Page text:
History - The pursuit of a hair-free body may be as old as the cavemen. Archaeologists have evidence that men shaved their faces as far back as twenty thousand years ago, using sharpened rocks and shells to scrape off hair. The Sumerians removed hair with tweezers. Ancient Arabians used string. Egyptians, including Cleopatra, also did it -- some with bronze razors they took to their tombs, some with sugar and others with beeswax. The Greeks, who equated smooth with civilized, did it, too. Roman men shaved their faces until Emperor Hadrian -- although Julius Caesar is said to have had his facial hairs plucked. Roman ladies also plucked their eyebrows with tweezers. Another primitive method of hair removal, actually used by women as late as the 1940s, involved rubbing off the hair by rubbing skin with abrasive mitts or discs the consistency of fine sandpaper.

Please allow two weeks growth before appointment. Avoid suntanning for 12-hours before and after waxing. If needed, exfoliation products may be used once the hair has begun to grow back.

half arm
full arm
half leg
full leg

rituals for the ears

The practice of ear candling dates back approximately 2,500 years to the ancient Egyptians, Chinese, Tibetan and American Indian cultures. Today, it is practiced by many cultures and is taught in German medical schools.

As the candle burns, smoke moves the debris out of the ear. Osmosis (diffusion through a semi-permeable membrane, e.g., skin) plays an important role as the smoke soothes the sinus and nasal cavities. Excess ear wax is moved through the ear canal into the cone.

It has benefits for people with sinus problems, allergies, ear aches, swimmers ears, chronic headaches, hearing difficulties, sore throat and promotes general well being.

Sessions are approximately one hour.

Ear candling is not recommended as a replacement for responsible medical care. If you have a serious ailment or suspect a serious ailment, please consult your physician before beginning ear candling.

Information regarding ear candling is not to be construed as a diagnosis or a medical prescription. The diagnosis of illness and prescriptions are to be made by a licensed physician. No claims are made for the cure of any disease. Remember, if in doubt, please ask.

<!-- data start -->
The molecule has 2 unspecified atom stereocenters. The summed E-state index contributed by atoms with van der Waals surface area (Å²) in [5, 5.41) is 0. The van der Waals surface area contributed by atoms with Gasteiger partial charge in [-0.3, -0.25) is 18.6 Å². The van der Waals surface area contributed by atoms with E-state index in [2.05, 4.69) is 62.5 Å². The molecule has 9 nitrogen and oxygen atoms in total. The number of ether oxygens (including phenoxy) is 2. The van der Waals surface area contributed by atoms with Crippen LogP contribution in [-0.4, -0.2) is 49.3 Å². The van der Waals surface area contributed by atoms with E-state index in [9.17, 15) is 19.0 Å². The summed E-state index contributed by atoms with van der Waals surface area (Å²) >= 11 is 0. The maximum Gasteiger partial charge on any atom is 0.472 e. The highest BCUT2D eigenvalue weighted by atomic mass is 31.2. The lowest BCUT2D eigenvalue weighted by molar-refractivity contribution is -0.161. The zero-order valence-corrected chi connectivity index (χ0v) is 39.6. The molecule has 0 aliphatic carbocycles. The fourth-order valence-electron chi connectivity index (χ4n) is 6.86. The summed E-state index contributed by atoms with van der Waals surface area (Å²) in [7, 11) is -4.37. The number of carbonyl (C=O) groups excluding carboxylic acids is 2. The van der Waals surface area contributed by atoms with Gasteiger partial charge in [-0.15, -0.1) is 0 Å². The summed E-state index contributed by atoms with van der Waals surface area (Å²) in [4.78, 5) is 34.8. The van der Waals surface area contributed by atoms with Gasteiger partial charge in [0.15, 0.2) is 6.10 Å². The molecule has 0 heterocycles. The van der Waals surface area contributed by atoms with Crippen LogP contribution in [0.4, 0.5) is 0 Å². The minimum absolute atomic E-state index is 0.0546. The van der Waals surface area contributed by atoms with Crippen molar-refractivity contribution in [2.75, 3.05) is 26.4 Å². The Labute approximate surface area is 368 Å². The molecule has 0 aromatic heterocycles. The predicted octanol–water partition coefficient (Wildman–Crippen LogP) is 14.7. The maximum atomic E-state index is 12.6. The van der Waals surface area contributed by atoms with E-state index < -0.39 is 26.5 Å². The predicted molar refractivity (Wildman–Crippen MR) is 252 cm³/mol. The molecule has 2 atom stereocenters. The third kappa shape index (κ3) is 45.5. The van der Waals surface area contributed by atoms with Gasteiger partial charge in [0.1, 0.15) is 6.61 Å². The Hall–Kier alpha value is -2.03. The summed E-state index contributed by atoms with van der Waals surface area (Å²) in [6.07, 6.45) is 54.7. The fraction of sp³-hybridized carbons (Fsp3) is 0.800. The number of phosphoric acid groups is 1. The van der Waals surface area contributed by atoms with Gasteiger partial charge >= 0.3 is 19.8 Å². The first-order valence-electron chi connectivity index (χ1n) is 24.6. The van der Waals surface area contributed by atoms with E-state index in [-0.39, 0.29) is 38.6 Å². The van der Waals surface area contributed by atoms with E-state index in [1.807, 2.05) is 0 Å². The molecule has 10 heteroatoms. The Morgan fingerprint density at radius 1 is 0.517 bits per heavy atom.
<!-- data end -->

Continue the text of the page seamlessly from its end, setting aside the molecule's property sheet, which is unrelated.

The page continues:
Friday, March 21, 2008

aroma rituals

Essential oils are holistic, natural products that sever as perfume, beauty aid, and medicine all at the same time. Their task is to take care of the skin, regulate its functions, maintain its health, heal diseases and irritations, stimulate and support the body's own healing powers, and-as the most pleasant result-promote and protect your natural beauty.

Saturday, March 15, 2008

the essential beauty rituals

Modern life is tough on skin. When your emotions, stress levels and hormones are on a roller coaster, your skin will follow. Luckily, it is possible to balance the ups and downs, the highs and lows.

your skin care rituals should:

~Cleanse the skin - a good cleansing system has the power to actually improve the condition of the skin.

~Protect the skin from the elements.

~Deliver moisture to the surface of the skin and help prevent it from escaping.

Revitalize, condition and nourish the skin by providing it with all the nutrients it needs to keep it healthy, and stimulate cell renewal with active anti-aging ingredients to help it remain fresh-looking for longer.

Make a Healthy Choice

A robust, satisfying life doesn't happen by accident. It's the nurtured, crafted culmination of a series of sound and conscious decisions. From the work you do to the food you buy, from what you take on to what you turn down, your wellness is ultimately determined by the quality of each and every choice. No, they're not all going to be perfect, nor should they be. They just have to be ones you make mindfully. That's when magic happens: Life starts to become something you do, not something you merely leave to chance.

terri trespicio
body + soul

Sunday, March 9, 2008

About Purepathics

pure: (1) : Sanskrit punAti he cleanses (2) : *peu-/*pu- "to purify, cleanse"
pathics: Latin -pathia, from Greek -patheia, : system of medicine

fusing rituals of many cultures to form an apothecary for body,mind & skin